In April, Senators John Kerry, Joseph Lieberman and Lindsay Graham announced their intention to pass legislation pre-empting the Environmental Protection Agency’s (“EPA”) regulation of greenhouse gases.
However, since the recent abandonment of a Congress Energy Bill, the EPA’s regulations for stationary sources of greenhouse gas (“GHG”) emissions and new standards for light-duty vehicles remain scheduled to take effect on January 2, 2011.
The vehicle rules will apply to new passenger cars, light-duty trucks, and medium-duty passenger vehicles from model years 2012 to 2016, and will require these vehicles to meet an estimated combined average emissions level of 250 grams of carbon dioxide per mile in model year 2016. Automakers may meet these standards through improvements in fuel economy or air conditioning systems.
The auto industry is not expected to mount significant challenges to these rules, as it is speculated that the terms of the regulation were negotiated when loans were committed to the auto industry from funds from The Emergency Economic Stabilization Act of 2008.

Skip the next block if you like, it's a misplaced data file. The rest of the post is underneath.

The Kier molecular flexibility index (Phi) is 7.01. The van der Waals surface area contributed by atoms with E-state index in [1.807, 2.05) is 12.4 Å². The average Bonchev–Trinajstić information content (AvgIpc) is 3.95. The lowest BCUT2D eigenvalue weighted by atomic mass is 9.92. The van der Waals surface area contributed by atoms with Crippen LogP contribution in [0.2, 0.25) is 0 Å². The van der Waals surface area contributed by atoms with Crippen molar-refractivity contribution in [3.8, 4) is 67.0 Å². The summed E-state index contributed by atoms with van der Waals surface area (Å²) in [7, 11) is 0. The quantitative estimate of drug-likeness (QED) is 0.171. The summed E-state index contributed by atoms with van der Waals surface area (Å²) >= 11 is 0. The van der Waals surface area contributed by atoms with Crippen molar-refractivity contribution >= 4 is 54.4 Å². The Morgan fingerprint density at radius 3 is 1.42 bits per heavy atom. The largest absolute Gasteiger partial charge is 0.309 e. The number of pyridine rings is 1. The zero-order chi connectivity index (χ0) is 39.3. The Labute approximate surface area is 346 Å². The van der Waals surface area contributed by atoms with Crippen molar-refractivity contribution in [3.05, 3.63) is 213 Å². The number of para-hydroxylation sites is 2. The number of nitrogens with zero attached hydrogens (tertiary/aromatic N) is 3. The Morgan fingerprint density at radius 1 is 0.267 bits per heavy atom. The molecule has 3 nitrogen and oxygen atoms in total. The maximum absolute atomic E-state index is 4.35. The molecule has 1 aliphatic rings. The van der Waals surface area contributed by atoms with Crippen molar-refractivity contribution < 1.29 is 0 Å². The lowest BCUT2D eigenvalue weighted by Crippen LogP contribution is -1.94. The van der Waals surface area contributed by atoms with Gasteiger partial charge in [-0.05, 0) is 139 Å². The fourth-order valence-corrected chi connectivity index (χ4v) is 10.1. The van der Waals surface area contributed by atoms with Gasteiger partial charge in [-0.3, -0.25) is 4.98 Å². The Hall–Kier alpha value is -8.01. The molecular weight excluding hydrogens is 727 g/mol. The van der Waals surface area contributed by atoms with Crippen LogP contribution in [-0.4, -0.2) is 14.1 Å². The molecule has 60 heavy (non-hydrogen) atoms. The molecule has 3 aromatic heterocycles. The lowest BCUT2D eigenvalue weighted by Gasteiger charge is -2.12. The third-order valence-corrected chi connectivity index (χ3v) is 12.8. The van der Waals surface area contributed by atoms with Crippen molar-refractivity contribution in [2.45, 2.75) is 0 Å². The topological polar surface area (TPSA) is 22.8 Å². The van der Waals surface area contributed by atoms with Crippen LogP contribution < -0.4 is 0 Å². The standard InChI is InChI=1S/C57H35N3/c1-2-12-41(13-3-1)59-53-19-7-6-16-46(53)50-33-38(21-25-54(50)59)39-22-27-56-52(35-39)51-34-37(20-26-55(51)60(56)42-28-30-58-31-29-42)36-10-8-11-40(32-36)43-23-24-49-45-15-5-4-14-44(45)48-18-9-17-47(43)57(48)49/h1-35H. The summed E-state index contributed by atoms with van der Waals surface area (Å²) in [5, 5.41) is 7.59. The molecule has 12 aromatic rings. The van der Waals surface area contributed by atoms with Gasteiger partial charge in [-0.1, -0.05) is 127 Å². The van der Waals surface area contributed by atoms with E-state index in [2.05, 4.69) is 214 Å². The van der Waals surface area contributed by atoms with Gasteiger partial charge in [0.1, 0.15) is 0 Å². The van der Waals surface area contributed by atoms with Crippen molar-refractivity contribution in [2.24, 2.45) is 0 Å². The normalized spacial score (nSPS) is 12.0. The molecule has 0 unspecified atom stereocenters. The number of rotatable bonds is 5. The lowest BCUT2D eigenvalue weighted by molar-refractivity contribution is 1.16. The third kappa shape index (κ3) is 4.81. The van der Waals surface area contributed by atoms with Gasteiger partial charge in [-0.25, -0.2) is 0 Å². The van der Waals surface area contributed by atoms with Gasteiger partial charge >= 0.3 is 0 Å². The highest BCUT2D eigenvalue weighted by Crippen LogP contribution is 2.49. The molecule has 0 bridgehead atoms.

On the other hand, the EPA’s regulation for stationary sources has prompted various proposed Bills in Congress seeking to restrict the EPA’s ability to regulate GHGs, as well as court challenges, most notably a lawsuit mounted by Texas Governor Rick Perry in the U.S. Circuit Court of Appeals.
The EPA’s stationary source regulation will operate under the Clean Air Act’s New Source Review Prevention of Significant Deterioration (“PSD“) and Title V Operating Permit (“Title V“) programs. Under these programs, industrial stationary source emitters who produce emissions above a set threshold are required to determine the Best Available Control Technologies (“BACT”) to limit their emissions.
Prior to the EPA’s Endangerment Finding that determined that six established GHGs are “air pollutants” as defined by the Clean Air Act, the PSD and Title V programs applied only to criteria pollutants like lead, sulphur dioxide and nitrogen dioxide. The emissions thresholds for criteria pollutants are 100 and 250 tonnes per year, depending on the pollutant.
For GHGs, the EPA has “tailored” the thresholds to be 75,000 and 100,000 tonnes per year of CO2 equivalent, depending on whether the facility is a new construction application or an existing facility undergoing modifications. Additional conditions apply as the EPA’s regulation will be enacted in two phases: one phase starting in January 2 to June 30, 2011; and the next phase, from July 1, 2011 to June 30, 2013.
At the heart of Governor Perry’s challenge is that the EPA does not have the authority to “tailor” the emissions thresholds set by the Clean Air Act. Governor Perry has also stated that in January, Texas will not comply with the stationary source regulations. Nevertheless, the White House Office of Management and Budget is reviewing an EPA rule that would allow the agency to install federal implementation plans if States do not comply with the regulations.